When the show works, it’s in scenes that center around Wednesday’s eventual, but gradual, initiation into the world of Nevermore. Sure, it plays on the old chestnut of the withdrawn outsider learning to let people in, but Ortega finds interesting ways to let a few cracks of humanity shine through her death-mask facade. Her peppy roommate, the not-yet-a-werewolf Enid (Emma Myers), makes for a decently bubbly counterpoint, and she visibly softens when she gets the occasional visit from another member of the Addams Family. (Guzman and Zeta-Jones are unexpectedly inspired picks for Gomez and Morticia; Fred Armisen as Uncle Fester…. less so.)

Wednesday (Netflix) Addams Family Jenna Ortega
Wednesday (Netflix) Addams Family Jenna Ortega

Wednesday (Netflix)

Even as the season takes her through the most bog-standard story beats you could imagine, Ortega can make a meal of these scenes, especially given the admittedly one-note nature of the character. But it’s not hard to share in Wednesday’s boredom with the dullards around her, as the supporting cast (especially the normies) get very little to do.

There’s the expected love triangle with two similarly consumptive white boys, Nevermore bad boy Xavier (Percy Hynes White) and well-meaning townie Tyler (Hunter Doohan). Still, neither of them offers more than CW-level smolder. Throw in Riki Lindhome as a therapist whose main appeal comes in the wrenches she throws into the plot, and Jamie McShane as a grumpy sheriff who’s mostly there to drive the convoluted murder mystery, and Ortega’s talents feel wasted in a caper that’s not up to her (or the character’s) level.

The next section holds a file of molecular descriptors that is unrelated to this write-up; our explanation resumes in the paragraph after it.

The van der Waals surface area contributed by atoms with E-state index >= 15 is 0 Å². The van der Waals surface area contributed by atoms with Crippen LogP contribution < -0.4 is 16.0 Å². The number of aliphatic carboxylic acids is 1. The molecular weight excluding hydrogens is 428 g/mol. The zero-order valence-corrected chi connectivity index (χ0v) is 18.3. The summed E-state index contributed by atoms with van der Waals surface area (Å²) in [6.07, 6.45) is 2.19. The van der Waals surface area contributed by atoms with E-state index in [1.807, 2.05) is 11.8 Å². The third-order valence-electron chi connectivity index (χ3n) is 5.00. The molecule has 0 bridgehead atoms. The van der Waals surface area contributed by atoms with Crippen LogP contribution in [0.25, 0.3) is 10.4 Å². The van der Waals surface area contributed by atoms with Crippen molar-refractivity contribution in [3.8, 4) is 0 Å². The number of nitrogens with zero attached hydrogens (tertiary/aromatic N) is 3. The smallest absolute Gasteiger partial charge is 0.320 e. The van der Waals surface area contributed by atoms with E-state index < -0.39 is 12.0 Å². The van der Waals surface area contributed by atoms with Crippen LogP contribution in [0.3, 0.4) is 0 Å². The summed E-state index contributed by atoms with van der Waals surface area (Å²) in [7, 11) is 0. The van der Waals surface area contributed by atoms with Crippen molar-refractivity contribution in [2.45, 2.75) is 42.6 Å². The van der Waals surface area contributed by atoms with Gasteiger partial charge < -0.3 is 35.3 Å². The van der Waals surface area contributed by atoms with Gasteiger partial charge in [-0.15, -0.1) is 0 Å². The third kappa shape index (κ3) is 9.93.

The Verdict: Shockingly good casting (and a typically Gothic score from Danny Elfman) aside, there’s little to recommend about Wednesday. It feels like a reconstituted mush of Tim Burton’s late-career apathy, the vagaries of the Netflix streaming show model, and the unholy resurrection of the corpse of IP. Besides, what’s Netflix doing releasing this more than two weeks after Halloween, save for a minor callback to the Thanksgiving summer camp mayhem from Addams Family Values? It boggles the mind.

Where’s It Playing? Wednesday will be screaming on Netflix starting Wednesday (duh), November 23rd.

Trailer:

Tim Burton Tries (And Fails) to Spice Up the Addams Family With His Wimpy Wednesday: Review
Clint Worthington